Jonathan Billington of Music First Audio will be known to most readers I’m sure, and he always goes to great efforts to introduce attendees to shows something a little different, and today was no exception. Nagra was the order of the day with Quad amps and, of course, Music First Audio preamps.
Jonathan was playing part of the soundtrack for La La Land and it was sounding lovely…the debacle at the Oscars where the film was awarded Best Picture only to have it cruelly taken away a few minutes later didn’t happen until Sunday night but I’ll be off to see it if only to hear the rest of the soundtrack. I love it when brands go to the trouble of finding out new music and explaining what it is.
Roksan, made up the first of the Henley rooms and I do like how they go to the effort of making their rooms look and feel inviting to the public. Readers will know Roksan is now owned by Monitor Audio and it’s god to see this British brand remain in the country.
I’m not unfamiliar with Unison Research, who were in their second room, having owned one of their valve output stage CD players in the past and here powering Opera speakers and costing around £8K plus stands and cables. This sounded much more than acceptable for the money, despite the relatively entry level products of their range being used.
ProJect, who Henley distribute in the UK, were in the next room with nice little system that showed you don’t need to have dozens of boxes or very deep pockets to get a good sounding Hifi together. The vertical turntable ProJect do was also on show and for me it was the first time I’d seen it actually spinning…I heard someone later in the day call it gimmicky, but brands need to grab attention and to my mind this is a space saving solution that will appeal to younger folk looking to get into vinyl and impress their friends…and there is nothing wrong with that.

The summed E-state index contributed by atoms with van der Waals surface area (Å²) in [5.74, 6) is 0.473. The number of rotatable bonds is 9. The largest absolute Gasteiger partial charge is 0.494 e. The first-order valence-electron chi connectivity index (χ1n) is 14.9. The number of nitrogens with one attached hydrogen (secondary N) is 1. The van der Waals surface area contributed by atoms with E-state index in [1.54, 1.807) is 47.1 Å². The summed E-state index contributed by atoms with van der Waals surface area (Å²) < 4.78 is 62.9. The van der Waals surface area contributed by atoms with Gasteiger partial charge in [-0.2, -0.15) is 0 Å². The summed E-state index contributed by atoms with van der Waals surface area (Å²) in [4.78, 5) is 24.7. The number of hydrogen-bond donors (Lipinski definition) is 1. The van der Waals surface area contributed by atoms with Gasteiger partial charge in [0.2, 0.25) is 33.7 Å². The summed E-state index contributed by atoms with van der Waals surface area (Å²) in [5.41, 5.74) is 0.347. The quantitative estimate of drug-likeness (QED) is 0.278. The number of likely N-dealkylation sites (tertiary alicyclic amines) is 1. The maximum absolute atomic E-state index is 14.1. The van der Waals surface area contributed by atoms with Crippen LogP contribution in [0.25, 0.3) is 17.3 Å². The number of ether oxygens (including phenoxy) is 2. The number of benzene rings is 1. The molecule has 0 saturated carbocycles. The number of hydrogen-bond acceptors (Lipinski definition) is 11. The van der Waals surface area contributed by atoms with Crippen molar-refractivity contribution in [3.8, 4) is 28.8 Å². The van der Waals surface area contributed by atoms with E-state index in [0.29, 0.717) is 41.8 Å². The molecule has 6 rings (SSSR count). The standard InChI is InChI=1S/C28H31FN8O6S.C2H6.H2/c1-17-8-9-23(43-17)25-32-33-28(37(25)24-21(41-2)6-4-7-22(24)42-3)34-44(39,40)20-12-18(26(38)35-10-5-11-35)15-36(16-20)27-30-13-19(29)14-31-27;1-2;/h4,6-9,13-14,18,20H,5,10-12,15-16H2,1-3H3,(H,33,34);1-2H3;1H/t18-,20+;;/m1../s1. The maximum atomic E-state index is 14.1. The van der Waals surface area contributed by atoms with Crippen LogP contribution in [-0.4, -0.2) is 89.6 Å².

Orbitsound do soundbars with bells on with the A70 playing in the room (it fits underneath your idiot box) and has subs, mids, Bluetooth and will connect to your Hifi too. Their catchline is “Everywhere Is The Sweetspot” and whilst this unit isn’t going to satisfy the music listening demands of the dyed in the wool audiophile it sounded pretty good on the film that was playing, especially for such a compact unit costing a quid shy of £500.
Again, there are going to the naysayers that will get uppity and declare this kind of thing “not proper hifi” but if this industry is to prosper long term we must embrace the notion that there are music lovers out there that do just want to listen to their music in a convenient and compact solution that doesn’t cost the earth or take over the house.
Audio Engine make passive and powered speakers and a load more besides that are aimed squarely at the budget end of the market but look to be well finished and good sounding. The diminutive desk-top speakers looked pretty stylish and a neat solution for those looking to have music while they work.
And so it was time for us to dash to the bar for our first meeting of the day…and some refreshments of course and so this seems like a suitable time to break this piece until I get the next one written.
MUCH MORE TO COME